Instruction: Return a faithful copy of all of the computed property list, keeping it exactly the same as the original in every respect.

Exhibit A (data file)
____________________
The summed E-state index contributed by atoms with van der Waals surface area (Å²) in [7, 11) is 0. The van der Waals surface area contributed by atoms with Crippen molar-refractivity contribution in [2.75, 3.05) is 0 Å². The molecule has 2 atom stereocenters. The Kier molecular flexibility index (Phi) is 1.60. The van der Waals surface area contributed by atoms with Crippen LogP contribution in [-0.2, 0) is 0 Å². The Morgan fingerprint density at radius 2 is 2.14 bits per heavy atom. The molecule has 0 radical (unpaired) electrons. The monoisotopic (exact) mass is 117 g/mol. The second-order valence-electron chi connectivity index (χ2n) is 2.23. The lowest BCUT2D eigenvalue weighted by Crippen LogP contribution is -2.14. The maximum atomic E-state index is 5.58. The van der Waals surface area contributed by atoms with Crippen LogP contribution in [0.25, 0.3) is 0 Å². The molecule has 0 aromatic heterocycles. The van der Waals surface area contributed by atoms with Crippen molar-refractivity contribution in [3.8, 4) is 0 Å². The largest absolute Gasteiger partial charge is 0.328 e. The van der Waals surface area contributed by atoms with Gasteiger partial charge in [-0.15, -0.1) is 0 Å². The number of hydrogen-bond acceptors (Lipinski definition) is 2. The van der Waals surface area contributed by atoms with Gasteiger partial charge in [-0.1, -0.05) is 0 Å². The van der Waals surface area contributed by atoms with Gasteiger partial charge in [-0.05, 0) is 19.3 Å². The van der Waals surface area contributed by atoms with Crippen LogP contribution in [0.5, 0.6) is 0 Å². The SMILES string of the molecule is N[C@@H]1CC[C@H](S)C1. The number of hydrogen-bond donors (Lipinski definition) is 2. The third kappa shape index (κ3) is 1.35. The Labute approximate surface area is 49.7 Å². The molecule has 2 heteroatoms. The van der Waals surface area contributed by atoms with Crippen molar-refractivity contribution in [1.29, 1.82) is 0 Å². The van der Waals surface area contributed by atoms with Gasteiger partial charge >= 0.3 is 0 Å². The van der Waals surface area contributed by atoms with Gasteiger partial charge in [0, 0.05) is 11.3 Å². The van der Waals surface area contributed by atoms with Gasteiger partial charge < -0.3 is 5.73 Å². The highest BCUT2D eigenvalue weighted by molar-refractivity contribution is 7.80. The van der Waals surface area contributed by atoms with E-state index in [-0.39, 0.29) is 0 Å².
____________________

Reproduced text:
The summed E-state index contributed by atoms with van der Waals surface area (Å²) in [7, 11) is 0. The van der Waals surface area contributed by atoms with Crippen molar-refractivity contribution in [2.75, 3.05) is 0 Å². The molecule has 2 atom stereocenters. The Kier molecular flexibility index (Phi) is 1.60. The van der Waals surface area contributed by atoms with Crippen LogP contribution in [-0.2, 0) is 0 Å². The Morgan fingerprint density at radius 2 is 2.14 bits per heavy atom. The molecule has 0 radical (unpaired) electrons. The monoisotopic (exact) mass is 117 g/mol. The second-order valence-electron chi connectivity index (χ2n) is 2.23. The lowest BCUT2D eigenvalue weighted by Crippen LogP contribution is -2.14. The maximum atomic E-state index is 5.58. The van der Waals surface area contributed by atoms with Crippen LogP contribution in [0.25, 0.3) is 0 Å². The molecule has 0 aromatic heterocycles. The van der Waals surface area contributed by atoms with Crippen molar-refractivity contribution in [3.8, 4) is 0 Å². The largest absolute Gasteiger partial charge is 0.328 e. The van der Waals surface area contributed by atoms with Gasteiger partial charge in [-0.15, -0.1) is 0 Å². The number of hydrogen-bond acceptors (Lipinski definition) is 2. The van der Waals surface area contributed by atoms with Gasteiger partial charge in [-0.1, -0.05) is 0 Å². The van der Waals surface area contributed by atoms with Gasteiger partial charge in [-0.05, 0) is 19.3 Å². The van der Waals surface area contributed by atoms with Crippen LogP contribution in [0.5, 0.6) is 0 Å². The SMILES string of the molecule is N[C@@H]1CC[C@H](S)C1. The number of hydrogen-bond donors (Lipinski definition) is 2. The third kappa shape index (κ3) is 1.35. The Labute approximate surface area is 49.7 Å². The molecule has 2 heteroatoms. The van der Waals surface area contributed by atoms with Crippen molar-refractivity contribution in [1.29, 1.82) is 0 Å². The van der Waals surface area contributed by atoms with Gasteiger partial charge >= 0.3 is 0 Å². The van der Waals surface area contributed by atoms with Gasteiger partial charge in [0, 0.05) is 11.3 Å². The van der Waals surface area contributed by atoms with Gasteiger partial charge < -0.3 is 5.73 Å². The highest BCUT2D eigenvalue weighted by molar-refractivity contribution is 7.80. The van der Waals surface area contributed by atoms with E-state index in [-0.39, 0.29) is 0 Å².